Back at the Mopar gang's trailer, I'm introduced to a guy named Steve who asks how the Duster's running. I tell him that it kept blowing the fuse for the taillights, but I fixed it by replacing the 20-amp fuse with a nice, hefty 35-amp. This doesn't seem to go over well. I learn later that this Steve is Steve Strope-perfectionist muscle car restorer, proprietor of Pure Vision Design, and builder of one well-known 1971 Duster known as the Dust'Ya. This is the kind of guy who, if his car kept blowing fuses, would isolate the short circuit in the system, fix it, and then do a frame-off restoration just to be on the safe side.
Later in the afternoon, I get behind the wheel of a non-Duster for the only time all weekend when I make a pass down the drag strip in a new Charger SRT8 that's fitted with a Mopar Performance intake and exhaust. As I pull to the line in the Charger, the announcer says, "In the left lane, driving the Charger SRT8, is Ezra Dyer . . . She's a writer for Automobile Magazine." Maybe my sideburns didn't grow in as thick as I thought. I do a gratuitous burnout (Goodyear Eagles know no fury like a woman scorned), then click off a 13.8-second quarter mile at 102 mph. I feel bad for the Duster. At this point, 13.8 seconds is more like its 0-to-60-mph time.
You can't complete a road trip to Vegas without cruising the Strip, so the next night I turn onto Las Vegas Boulevard in front of the MGM Grand. As I inch my way past the Aladdin, I confirm an unlikely sentiment I first noticed back at the Speedway: lots of people love the Duster. Yesterday, two different guys offered to buy it. On the Strip, everyone casts at least a bemused glance in the Duster's direction. One guy hanging out the window of a Toyota Camry exclaims excitedly to his friends, "Look, a Duster!" as if he'd just spotted a Lamborghini. This is definitely not the response that I'd expected a battered, thirty-four-year-old, pedestrian Plymouth to elicit.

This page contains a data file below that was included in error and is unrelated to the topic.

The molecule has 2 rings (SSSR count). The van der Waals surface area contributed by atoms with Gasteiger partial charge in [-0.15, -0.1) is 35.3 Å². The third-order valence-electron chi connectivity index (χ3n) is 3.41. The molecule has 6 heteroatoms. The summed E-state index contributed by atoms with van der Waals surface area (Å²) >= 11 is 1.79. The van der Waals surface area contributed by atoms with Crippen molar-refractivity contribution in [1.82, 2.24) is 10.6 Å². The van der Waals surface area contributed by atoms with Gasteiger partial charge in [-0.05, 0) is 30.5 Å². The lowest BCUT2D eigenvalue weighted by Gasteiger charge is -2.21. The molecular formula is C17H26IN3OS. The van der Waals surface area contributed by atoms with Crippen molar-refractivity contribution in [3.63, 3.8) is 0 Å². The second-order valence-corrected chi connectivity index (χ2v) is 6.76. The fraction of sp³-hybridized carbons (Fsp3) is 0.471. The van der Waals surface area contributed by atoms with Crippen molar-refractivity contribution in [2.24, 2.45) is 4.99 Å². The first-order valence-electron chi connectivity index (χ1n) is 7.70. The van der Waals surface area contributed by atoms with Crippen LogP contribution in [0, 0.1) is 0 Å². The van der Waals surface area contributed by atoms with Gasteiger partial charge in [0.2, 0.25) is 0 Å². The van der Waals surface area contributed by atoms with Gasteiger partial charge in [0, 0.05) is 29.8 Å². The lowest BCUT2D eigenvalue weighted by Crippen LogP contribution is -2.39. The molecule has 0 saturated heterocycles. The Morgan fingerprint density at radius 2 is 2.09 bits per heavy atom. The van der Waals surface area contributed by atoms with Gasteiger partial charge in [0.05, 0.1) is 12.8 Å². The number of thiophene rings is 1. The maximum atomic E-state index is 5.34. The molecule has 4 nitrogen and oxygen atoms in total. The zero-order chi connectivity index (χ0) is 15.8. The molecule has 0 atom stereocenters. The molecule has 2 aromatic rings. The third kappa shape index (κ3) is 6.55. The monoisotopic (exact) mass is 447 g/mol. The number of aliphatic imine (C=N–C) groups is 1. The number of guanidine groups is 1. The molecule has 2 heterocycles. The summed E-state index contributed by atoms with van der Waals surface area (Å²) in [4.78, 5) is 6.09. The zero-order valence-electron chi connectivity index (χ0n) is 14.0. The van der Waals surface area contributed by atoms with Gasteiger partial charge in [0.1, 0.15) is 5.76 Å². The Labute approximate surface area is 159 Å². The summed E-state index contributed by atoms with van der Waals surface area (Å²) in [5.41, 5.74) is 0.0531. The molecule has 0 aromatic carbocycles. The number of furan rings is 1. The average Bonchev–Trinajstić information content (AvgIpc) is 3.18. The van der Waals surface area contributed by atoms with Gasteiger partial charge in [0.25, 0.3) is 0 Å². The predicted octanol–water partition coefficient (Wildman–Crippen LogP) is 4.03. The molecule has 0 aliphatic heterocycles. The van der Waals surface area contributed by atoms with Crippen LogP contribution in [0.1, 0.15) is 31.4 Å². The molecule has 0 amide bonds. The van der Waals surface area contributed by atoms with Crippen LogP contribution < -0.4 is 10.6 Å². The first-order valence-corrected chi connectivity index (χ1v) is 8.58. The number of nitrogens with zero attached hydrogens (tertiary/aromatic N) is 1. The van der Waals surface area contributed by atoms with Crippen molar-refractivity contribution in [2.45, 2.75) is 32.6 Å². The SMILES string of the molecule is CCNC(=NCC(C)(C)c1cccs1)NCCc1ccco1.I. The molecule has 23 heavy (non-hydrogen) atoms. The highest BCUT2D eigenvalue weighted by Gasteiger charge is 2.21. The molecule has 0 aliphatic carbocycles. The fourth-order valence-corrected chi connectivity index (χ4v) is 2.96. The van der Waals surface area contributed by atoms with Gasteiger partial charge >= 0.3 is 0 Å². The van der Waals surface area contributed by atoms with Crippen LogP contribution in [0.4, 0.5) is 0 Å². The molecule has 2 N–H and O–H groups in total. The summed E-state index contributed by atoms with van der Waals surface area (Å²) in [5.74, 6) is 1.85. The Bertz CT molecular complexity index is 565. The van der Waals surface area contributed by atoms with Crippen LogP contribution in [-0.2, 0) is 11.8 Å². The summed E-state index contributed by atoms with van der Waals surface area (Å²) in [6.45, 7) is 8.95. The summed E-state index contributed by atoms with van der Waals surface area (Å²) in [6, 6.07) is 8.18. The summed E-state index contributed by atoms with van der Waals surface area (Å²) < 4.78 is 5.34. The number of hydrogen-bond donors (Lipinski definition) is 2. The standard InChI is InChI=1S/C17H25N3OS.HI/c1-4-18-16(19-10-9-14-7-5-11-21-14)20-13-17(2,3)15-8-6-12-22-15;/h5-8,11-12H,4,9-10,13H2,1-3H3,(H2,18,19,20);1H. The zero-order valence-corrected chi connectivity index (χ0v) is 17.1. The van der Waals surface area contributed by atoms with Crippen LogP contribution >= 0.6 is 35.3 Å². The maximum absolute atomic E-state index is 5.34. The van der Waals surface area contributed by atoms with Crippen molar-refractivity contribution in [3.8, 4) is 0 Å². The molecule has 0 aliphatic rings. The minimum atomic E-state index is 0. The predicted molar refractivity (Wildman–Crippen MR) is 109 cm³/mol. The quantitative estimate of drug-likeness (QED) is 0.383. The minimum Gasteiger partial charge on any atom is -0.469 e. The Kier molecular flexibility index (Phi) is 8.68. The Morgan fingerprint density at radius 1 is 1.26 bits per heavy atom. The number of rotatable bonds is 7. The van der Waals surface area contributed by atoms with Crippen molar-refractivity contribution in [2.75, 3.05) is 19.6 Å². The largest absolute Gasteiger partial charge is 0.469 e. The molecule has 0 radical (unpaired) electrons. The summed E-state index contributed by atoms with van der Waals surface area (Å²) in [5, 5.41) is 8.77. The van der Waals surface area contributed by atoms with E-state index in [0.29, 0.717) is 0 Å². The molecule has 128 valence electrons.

I think the Duster's appeal gets back to the urge to root for the underdog, and the Duster is nothing if not the ultimate underdog-the bottom-of-the-pecking-order performance car from the defunct division of the smallest company of the Big Three. It's antipretentious, and people seem to respond to that.
It's also stalling. While the 340 hasn't overheated or burned an ounce of oil all weekend-and the air-conditioning has worked flawlessly-after about twenty minutes of idling and crawling forward on the Strip, the engine starts misfiring and stumbling. I need to get out of this traffic. I bang a right on Flamingo and somehow find my way to the ultraswank new Wynn hotel, where I park in front of the Cartier store and toss the keys to a confused-looking valet. It's time the Duster and I parted ways. I'm getting back into my time machine and returning to 2006. I'm ready to check e-mail and wear normal clothes and listen to whichever radio station I want. I'm ready to shave my sideburns and drive cars with fuel injection and six-speed transmissions and three-point seatbelts. I'm so ready to go to Starbucks that I can almost taste the white-chocolate mocha frappuccino already.
It turns out that I view the '70s the same way I look at Las Vegas itself: a fun place to visit, but I'm glad I don't live there.